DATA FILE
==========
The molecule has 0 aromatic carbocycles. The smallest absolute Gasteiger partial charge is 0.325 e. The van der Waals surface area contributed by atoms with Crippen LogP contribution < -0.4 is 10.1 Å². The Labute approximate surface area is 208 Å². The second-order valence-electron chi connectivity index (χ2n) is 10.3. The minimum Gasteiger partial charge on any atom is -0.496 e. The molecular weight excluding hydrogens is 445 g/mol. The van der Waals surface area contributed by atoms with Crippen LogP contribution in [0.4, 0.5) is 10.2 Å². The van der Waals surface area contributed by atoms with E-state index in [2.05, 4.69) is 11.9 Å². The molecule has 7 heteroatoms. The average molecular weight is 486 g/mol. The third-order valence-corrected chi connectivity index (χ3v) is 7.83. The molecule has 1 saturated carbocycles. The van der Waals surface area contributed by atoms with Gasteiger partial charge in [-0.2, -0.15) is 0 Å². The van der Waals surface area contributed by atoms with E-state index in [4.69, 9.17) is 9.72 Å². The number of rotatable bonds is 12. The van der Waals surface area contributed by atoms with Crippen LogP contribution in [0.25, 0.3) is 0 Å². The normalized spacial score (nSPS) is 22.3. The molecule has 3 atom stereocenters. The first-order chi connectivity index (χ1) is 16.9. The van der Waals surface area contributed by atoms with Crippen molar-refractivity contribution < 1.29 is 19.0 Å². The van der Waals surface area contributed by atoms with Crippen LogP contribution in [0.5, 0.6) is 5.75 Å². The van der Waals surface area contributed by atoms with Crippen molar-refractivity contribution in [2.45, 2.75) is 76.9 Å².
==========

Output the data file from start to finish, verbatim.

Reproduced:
The molecule has 0 aromatic carbocycles. The smallest absolute Gasteiger partial charge is 0.325 e. The van der Waals surface area contributed by atoms with Crippen LogP contribution < -0.4 is 10.1 Å². The Labute approximate surface area is 208 Å². The second-order valence-electron chi connectivity index (χ2n) is 10.3. The minimum Gasteiger partial charge on any atom is -0.496 e. The molecular weight excluding hydrogens is 445 g/mol. The van der Waals surface area contributed by atoms with Crippen LogP contribution in [0.4, 0.5) is 10.2 Å². The van der Waals surface area contributed by atoms with E-state index in [2.05, 4.69) is 11.9 Å². The molecule has 7 heteroatoms. The average molecular weight is 486 g/mol. The third-order valence-corrected chi connectivity index (χ3v) is 7.83. The molecule has 1 saturated carbocycles. The van der Waals surface area contributed by atoms with Gasteiger partial charge in [-0.2, -0.15) is 0 Å². The van der Waals surface area contributed by atoms with E-state index in [4.69, 9.17) is 9.72 Å². The number of rotatable bonds is 12. The van der Waals surface area contributed by atoms with Crippen LogP contribution in [0.25, 0.3) is 0 Å². The normalized spacial score (nSPS) is 22.3. The molecule has 3 atom stereocenters. The first-order chi connectivity index (χ1) is 16.9. The van der Waals surface area contributed by atoms with Crippen molar-refractivity contribution < 1.29 is 19.0 Å². The van der Waals surface area contributed by atoms with Crippen LogP contribution in [0.5, 0.6) is 5.75 Å². The van der Waals surface area contributed by atoms with Crippen molar-refractivity contribution in [2.45, 2.75) is 76.9 Å².